Firm boundaries are the way to go. Only meeting at a café when you’re ready is good advice. Turn your phone off and put yourself and baby first. flowers

EL8888 Tue 09-Apr-19 20:53:40

^ exactly all of this

Squigglesworth Tue 09-Apr-19 20:47:38

Honestly, I don't know that it really matters how much of her demands/attitudes are based in her MH versus just her personality. The two are probably intertwined, and it may not always be possible to definitively say one way or the other. The bottom line is that she's asking too much of you.

Even if she never gets the hint, there's nothing wrong with saying no, repeatedly. It will get old for you, unfortunately, but may be a necessary, on-going part of having a relationship with her.

Cherrysoup Tue 09-Apr-19 20:47:24

Just keep telling her no. Keep repeating ‘I am about to give birth and am therefore unable to do (whatever she has asked)’. Repetition may work!

Margot33 Tue 09-Apr-19 20:42:39

Just ignore her. Block her, If its stressing you out. If she asks why, just explain you're busy. She will stop asking you, if you keep ignoring her. Look after yourself, children and growing baby.

Doubletrouble99 Tue 09-Apr-19 20:26:14

I'm in agreement with those of you who suggest the MH thing can be a contributing factor. I have a DD with ASD and other things and her social skills are not good. She is perfectly able physically to do things but often doesn't see the need and or expect other to do it. She also has a lack of empathy mainly for immediate family but is great with animals!! So the fact that your relative has not twigged that you are pregnant and have a lo as well may well just never occur to her. A chat with her support worker is needed.

Moaningmertyl Tue 09-Apr-19 20:21:58

I text her the following

"Im sorry I can't help you with the forms etc as I don't have the headspace for it at the moment, babies almost here. I thought it was just a cuppa and a chat you wanted. Citizens advice are good for benefits advice but if I were you I'd have a chat with (support worker)"

She didn't reply.

We were very close up until around a year ago when I had to step away to focus on my own family, so whilst I can't be completely sure all of her CFery isn't a symptom of her mental health I've observed alot of outright lazy behaviour that i struggle to attribute to her mental health. An example would be inviting people round for coffee then asking them to run around for her, asking guests to do her housework etc but then being perfectly capable of travelling around alone and doing things for herself when there's nobody about to do it for her.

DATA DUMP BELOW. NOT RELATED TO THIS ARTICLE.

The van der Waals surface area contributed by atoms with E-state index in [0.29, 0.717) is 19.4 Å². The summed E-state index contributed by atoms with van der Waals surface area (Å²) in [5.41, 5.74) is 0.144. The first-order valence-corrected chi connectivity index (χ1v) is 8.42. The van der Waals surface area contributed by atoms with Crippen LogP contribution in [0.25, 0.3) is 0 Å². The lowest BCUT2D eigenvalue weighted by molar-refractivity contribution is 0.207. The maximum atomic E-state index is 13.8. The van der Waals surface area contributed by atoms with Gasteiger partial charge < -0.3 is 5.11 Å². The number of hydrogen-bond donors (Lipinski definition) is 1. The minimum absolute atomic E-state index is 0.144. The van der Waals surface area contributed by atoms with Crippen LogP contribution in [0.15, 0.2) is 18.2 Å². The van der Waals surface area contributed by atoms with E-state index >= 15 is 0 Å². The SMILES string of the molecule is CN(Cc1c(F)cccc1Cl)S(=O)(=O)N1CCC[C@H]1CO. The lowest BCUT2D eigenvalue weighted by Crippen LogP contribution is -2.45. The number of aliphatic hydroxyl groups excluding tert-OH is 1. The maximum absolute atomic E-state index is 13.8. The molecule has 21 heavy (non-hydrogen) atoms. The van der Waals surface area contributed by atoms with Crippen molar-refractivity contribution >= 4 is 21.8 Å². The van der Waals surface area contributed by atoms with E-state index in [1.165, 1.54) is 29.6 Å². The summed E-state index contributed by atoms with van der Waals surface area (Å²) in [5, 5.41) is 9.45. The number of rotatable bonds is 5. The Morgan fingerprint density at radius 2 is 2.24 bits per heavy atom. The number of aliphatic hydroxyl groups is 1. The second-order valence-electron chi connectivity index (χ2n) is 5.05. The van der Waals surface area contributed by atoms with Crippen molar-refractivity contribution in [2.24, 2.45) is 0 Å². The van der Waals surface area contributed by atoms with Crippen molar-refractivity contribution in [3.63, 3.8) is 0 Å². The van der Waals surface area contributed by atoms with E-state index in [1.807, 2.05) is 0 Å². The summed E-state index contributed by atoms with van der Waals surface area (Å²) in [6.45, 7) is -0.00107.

EL8888 Tue 09-Apr-19 20:15:29

YANBU. She’s being overly demanding bearing in mind how pregnant you are and lm sure there are other things you need to be doing for yourself e.g. batch cooking, resting etc. To me she comes across as selfish and self absorbed. Surely some of those things she can do herself. PIP forms are typically quite tricky, it’s not a quick or easy job. She is best seeing if someone from her mental health team or from her local branch of MIND could help. MIND have a wealth of resources and support.

I can relate too easily to all of this. I’m currently signed off work due to my mental and physical health. My Mum is aware of this but bombards me with requests of things to do for her. Sometimes l wake to 6 text messages from her. Yes, her mental health isn’t great at the moment but l have my own stuff to sort out

WhatchaMaCalllit Tue 09-Apr-19 20:08:10

How about responding to her requests with "I'm unable to help you out on this occasion, but if you need a hand, I can put an advert on for you and someone will no doubt be in touch." or maybe "It really would be better if you got a paid professional in to do the painting/rewiring or be your personal assistant. Why don't you advertise in the local shop for someone who might be interested in the position".

BlackSatinDancer Tue 09-Apr-19 20:04:02

I have someone close to me with significant MH issues. Other family members consider them to be bone idle which isn't the case. It is a symptom of their MH issue. However, my relative is the opposite and won't ask or even accept help when it is offered.

I think that self-awareness is on a spectrum with some MH issues. You have to be very close to be able to determine if they are very idle or a CF.

PIP reviews are a minefield for those with MH issues. The form looks a doddle but shouldn't be attempted by the inexperienced unless you can cope with the stress of the Mandatory Reconsideration and Appeal and Court Tribunal. You sound like you don't have the time to do this (or need the stress).

Their Support Worker needs to be told so they can provide the right level of help. As they receive PIP pethaps they could be persuaded to spend it sometimes on paying for things like painting to be done?